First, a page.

Turkey took advantage of this schism within the US administration and opened a direct channel with Trump. Hence, by the end of the six month period, Erdogan had called Trump and received assurances that the US would soon be leaving. Trump was quoted as telling Erdogan during their December 2018 phone call on Syria: “It’s all yours. We are done.”
The withdrawal plan, however, was shelved again and the US and Turkey entered into a lengthy negotiation on the issue that yielded no concrete results for almost a year.
On Sunday, October 6, another phone call between Erdogan and Trump changed the dynamics again. Trump decided that he would allow Turkey to go ahead with its military operation and establish a “safe zone”. Three days later, the Turkish army entered Syria.
Although it is still unclear whether the US is planning to fully withdraw from Syria, or merely give way for Turkey to establish a “safe zone” near its border, the Turkish operation has already transformed the dynamics of the Syrian conflict, resulting in new alignments inside Syria and out.
The Arab Gulf states – Saudi Arabia, the United Arab Emirates (UAE), Bahrain and Kuwait – as well as Egypt and Israel have already voiced their opposition to Turkey’s move. Speaking at an emergency Arab League meeting in Cairo on October 12, Arab League Secretary-General Ahmed Aboul Gheit called Turkey’s military operation in northeast Syria an “invasion of an Arab state’s land and an aggression on its sovereignty”. Saudi Arabia State Minister for Foreign Affairs Adel al-Jubeir also condemned the Turkish operation and demanded an immediate end to it.
Over the past year, Riyadh has exerted tremendous efforts to convince Trump to maintain a substantial military presence in northeast Syria to counterbalance both Turkey and Iran. Last November, the Saudis committed $100m to convince the US to remain in Syria. At one point, Riyadh even offered to send troops to patrol the area alongside the US and the YPG. Turkey’s “Peace Spring” operation is, therefore, seen as a major blow to Saudi efforts to keep Ankara out of Syria.
Israel has also condemned the Turkish military operation and expressed sympathy with the YPG. “Israel strongly condemns the Turkish invasion of the Kurdish areas in Syria and warns against the ethnic cleansing of the Kurds by Turkey and its proxies,” Israel’s Prime Minister Benjamin Netanyahu wrote. “Israel is prepared to extend humanitarian assistance to the gallant Kurdish people.”
Israel has always been a champion of Kurdish separatism. The establishment of a greater Kurdistan is seen by Israel and some circles in Saudi Arabia as a means to weaken the major powers in the region, such as Turkey, Iran, Iraq and Syria.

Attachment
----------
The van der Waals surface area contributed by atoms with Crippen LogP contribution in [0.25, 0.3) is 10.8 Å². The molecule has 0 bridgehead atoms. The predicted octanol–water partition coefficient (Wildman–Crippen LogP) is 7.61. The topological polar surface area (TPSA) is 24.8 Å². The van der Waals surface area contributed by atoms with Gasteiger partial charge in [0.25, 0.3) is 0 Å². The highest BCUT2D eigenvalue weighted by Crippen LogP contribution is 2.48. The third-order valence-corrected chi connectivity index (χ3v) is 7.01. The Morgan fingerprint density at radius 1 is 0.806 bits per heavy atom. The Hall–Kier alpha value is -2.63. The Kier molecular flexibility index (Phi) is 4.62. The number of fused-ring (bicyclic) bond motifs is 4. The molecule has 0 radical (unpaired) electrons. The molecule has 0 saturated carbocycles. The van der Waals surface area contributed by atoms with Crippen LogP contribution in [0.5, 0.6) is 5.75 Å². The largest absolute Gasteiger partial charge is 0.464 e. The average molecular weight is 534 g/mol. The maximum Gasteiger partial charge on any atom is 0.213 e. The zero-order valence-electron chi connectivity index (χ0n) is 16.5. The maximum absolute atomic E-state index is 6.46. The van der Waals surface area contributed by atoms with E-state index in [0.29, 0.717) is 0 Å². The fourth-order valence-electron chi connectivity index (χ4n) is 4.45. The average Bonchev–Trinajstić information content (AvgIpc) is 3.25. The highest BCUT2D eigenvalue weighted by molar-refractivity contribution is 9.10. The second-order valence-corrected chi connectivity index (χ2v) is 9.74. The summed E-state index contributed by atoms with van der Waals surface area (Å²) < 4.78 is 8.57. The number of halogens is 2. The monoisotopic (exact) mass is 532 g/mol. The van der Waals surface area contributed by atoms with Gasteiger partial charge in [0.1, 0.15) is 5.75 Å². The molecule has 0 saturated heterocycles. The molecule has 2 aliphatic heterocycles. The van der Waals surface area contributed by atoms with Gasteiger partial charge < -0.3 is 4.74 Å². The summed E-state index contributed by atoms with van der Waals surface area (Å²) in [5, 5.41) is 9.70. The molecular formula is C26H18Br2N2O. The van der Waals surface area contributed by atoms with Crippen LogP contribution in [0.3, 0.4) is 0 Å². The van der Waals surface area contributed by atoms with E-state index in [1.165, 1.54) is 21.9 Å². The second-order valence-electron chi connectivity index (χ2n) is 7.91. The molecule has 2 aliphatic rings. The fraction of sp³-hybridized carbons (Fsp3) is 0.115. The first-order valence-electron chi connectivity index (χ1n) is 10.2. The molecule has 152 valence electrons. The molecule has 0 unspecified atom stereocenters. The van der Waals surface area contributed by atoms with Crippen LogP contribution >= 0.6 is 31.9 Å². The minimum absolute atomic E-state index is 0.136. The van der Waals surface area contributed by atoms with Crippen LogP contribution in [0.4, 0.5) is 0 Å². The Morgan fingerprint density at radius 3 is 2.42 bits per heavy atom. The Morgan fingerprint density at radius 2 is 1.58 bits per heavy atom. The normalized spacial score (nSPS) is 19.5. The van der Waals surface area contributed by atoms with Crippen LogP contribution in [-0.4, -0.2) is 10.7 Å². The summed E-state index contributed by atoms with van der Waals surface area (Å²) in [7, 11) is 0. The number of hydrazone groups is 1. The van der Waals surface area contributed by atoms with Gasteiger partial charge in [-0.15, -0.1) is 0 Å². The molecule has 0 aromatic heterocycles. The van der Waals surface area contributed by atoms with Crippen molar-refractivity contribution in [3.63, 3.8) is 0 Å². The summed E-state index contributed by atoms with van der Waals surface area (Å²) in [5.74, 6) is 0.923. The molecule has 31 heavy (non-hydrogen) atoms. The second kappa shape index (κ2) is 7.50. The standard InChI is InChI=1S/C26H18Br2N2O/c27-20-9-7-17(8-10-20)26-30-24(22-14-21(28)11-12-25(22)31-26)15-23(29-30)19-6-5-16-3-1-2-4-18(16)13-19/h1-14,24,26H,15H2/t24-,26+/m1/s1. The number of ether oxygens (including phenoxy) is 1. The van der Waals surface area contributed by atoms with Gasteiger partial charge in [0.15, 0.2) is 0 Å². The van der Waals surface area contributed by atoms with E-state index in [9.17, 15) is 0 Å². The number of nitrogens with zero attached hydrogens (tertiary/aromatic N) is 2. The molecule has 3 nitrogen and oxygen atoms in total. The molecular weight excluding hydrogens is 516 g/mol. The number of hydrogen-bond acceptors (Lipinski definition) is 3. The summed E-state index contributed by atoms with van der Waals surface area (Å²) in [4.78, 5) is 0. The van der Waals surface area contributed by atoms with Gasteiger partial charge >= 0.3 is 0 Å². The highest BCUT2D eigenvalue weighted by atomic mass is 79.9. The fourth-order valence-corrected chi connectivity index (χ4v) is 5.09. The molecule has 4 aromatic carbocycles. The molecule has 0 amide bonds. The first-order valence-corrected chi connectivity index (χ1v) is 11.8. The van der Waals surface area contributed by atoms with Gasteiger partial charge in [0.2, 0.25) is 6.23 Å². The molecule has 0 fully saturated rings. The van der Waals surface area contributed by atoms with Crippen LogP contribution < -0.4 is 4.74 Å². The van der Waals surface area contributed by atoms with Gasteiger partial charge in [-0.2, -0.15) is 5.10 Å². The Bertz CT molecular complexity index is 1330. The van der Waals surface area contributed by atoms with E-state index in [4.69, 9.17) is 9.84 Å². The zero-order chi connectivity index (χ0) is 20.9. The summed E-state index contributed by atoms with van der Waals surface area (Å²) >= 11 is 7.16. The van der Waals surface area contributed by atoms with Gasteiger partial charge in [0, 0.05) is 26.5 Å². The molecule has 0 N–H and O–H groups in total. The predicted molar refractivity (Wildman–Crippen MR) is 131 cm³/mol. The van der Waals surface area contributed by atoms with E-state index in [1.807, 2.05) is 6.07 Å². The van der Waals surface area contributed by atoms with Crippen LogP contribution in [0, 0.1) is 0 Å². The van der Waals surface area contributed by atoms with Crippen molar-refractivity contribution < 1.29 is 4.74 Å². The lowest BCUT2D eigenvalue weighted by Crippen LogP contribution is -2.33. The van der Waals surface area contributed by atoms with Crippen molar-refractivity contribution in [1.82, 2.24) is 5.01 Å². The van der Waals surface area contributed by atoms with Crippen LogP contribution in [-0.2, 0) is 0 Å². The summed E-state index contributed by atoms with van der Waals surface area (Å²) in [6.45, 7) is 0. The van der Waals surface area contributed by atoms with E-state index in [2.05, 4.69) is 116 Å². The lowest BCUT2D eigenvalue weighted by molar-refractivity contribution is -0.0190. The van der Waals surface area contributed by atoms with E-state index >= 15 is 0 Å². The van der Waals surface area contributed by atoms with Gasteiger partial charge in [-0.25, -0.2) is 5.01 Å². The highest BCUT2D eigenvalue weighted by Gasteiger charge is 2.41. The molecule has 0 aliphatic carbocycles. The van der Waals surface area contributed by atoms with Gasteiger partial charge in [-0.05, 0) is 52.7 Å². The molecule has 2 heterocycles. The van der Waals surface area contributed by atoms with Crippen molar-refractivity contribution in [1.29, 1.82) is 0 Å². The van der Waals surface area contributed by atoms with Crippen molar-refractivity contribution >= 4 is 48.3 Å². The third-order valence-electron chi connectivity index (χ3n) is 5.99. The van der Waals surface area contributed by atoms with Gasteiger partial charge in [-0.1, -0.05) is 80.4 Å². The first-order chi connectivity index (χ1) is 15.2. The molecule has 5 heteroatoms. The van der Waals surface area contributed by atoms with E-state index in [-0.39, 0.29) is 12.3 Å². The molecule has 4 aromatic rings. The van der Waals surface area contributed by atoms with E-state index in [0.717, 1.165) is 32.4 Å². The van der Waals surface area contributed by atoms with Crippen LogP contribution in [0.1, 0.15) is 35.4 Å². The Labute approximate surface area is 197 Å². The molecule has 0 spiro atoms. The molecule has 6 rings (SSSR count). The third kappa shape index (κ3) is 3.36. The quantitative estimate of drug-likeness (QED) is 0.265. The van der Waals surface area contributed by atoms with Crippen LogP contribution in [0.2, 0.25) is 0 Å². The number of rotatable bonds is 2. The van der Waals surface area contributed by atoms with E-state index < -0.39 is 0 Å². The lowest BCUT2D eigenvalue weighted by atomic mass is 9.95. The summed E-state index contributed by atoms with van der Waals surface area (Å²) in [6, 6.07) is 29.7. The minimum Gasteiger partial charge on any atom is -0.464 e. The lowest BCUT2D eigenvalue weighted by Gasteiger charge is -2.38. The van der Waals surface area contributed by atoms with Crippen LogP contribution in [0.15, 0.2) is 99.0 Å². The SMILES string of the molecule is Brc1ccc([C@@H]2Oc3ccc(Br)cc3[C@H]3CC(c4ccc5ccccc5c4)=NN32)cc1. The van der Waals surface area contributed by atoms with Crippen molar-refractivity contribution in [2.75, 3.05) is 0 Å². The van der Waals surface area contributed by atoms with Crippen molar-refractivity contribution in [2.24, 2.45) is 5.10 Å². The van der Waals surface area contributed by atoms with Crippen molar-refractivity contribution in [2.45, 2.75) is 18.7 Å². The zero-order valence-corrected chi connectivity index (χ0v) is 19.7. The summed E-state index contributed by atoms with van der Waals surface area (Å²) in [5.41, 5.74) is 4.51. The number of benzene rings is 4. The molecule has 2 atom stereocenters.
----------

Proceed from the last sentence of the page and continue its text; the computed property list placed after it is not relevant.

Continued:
Surprisingly, Turkey’s Astana partners, Russia and Iran, have shown more flexibility.
Moscow stated that it understands Turkish security concerns in northern Syria and joined forces with the US to block an EU-drafted statement at the UN Security Council calling upon Turkey to end its military operation.
Iran, too, expressed a similar position. This signals a major shift in the policies of the two countries towards the Turkish incursion. Earlier this year, both Moscow and Tehran had expressed opposition to Ankara’s plans to establish a “safe zone” in northern Syria.
Now, however, Iran is not in a position to alienate Turkey while facing crippling US sanctions. Moscow also relies on Turkey’s cooperation to end the conflict in Syria and secure its interests there. In addition, Russia’s major concern at the moment is to expel the US from Syria, punish the Kurds for allying themselves with Washington and push them back into the lap of the Syrian regime.
This is exactly what has happened. Having been abandoned by their American patron, the Kurds now have nowhere to go but back to their old ally in Damascus. This is why they struck a deal with the Syrian regime and asked it to deploy its forces to the Turkish border. This constituted a major shift in the alliances shaping Syria’s conflict.
This new arrangement will likely pit the Syrian regime forces against Turkey and the Turkish-backed Syrian opposition. Will Iran and Russia support the Syrian regime in this fight as they did in Idlib? At this stage, Moscow will likely try to work out an agreement between Turkey and the Syrian regime, revive the 1998 Adana Accord on border security between the two sides and establish a status quo acceptable to all.
Moscow made similar arrangements in the northwest in Afrin and in the areas affected by Turkey’s “Euphrates Shield” operation. Moscow ultimately wants all foreign forces to permanently leave Syria, but it gives securing the departure of the US priority over everything else. Because once Washington gets out, Moscow will be able to decide the fate of Syria on its own, and manipulate the actions of all the other actors involved in the conflict, including Turkey, Iran, Saudi Arabia and Israel.
The views expressed in this article are the author’s own and do not necessarily reflect Al Jazeera’s editorial stance.